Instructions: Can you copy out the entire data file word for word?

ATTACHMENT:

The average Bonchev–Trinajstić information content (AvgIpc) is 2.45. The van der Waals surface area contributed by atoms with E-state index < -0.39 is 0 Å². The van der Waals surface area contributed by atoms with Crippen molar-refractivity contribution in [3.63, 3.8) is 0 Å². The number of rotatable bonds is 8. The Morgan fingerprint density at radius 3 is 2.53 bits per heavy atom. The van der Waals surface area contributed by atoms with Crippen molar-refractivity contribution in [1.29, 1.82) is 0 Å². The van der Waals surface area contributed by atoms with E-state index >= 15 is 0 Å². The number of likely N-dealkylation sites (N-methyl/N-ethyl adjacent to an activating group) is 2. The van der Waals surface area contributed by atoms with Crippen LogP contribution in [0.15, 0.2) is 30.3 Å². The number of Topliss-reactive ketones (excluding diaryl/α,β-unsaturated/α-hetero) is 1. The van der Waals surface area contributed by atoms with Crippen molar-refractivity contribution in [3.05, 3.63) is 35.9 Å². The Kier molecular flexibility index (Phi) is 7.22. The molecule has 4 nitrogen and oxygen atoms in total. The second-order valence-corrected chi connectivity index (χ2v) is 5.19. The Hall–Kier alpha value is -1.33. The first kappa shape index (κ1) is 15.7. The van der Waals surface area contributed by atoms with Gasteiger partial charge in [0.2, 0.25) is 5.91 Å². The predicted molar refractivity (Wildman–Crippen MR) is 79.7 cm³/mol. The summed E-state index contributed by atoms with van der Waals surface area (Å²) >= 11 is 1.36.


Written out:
The average Bonchev–Trinajstić information content (AvgIpc) is 2.45. The van der Waals surface area contributed by atoms with E-state index < -0.39 is 0 Å². The van der Waals surface area contributed by atoms with Crippen molar-refractivity contribution in [3.63, 3.8) is 0 Å². The number of rotatable bonds is 8. The Morgan fingerprint density at radius 3 is 2.53 bits per heavy atom. The van der Waals surface area contributed by atoms with Crippen molar-refractivity contribution in [1.29, 1.82) is 0 Å². The van der Waals surface area contributed by atoms with E-state index >= 15 is 0 Å². The number of likely N-dealkylation sites (N-methyl/N-ethyl adjacent to an activating group) is 2. The van der Waals surface area contributed by atoms with Crippen LogP contribution in [0.15, 0.2) is 30.3 Å². The number of Topliss-reactive ketones (excluding diaryl/α,β-unsaturated/α-hetero) is 1. The van der Waals surface area contributed by atoms with Crippen molar-refractivity contribution in [3.05, 3.63) is 35.9 Å². The Kier molecular flexibility index (Phi) is 7.22. The molecule has 4 nitrogen and oxygen atoms in total. The second-order valence-corrected chi connectivity index (χ2v) is 5.19. The Hall–Kier alpha value is -1.33. The first kappa shape index (κ1) is 15.7. The van der Waals surface area contributed by atoms with Gasteiger partial charge in [0.2, 0.25) is 5.91 Å². The predicted molar refractivity (Wildman–Crippen MR) is 79.7 cm³/mol. The summed E-state index contributed by atoms with van der Waals surface area (Å²) >= 11 is 1.36.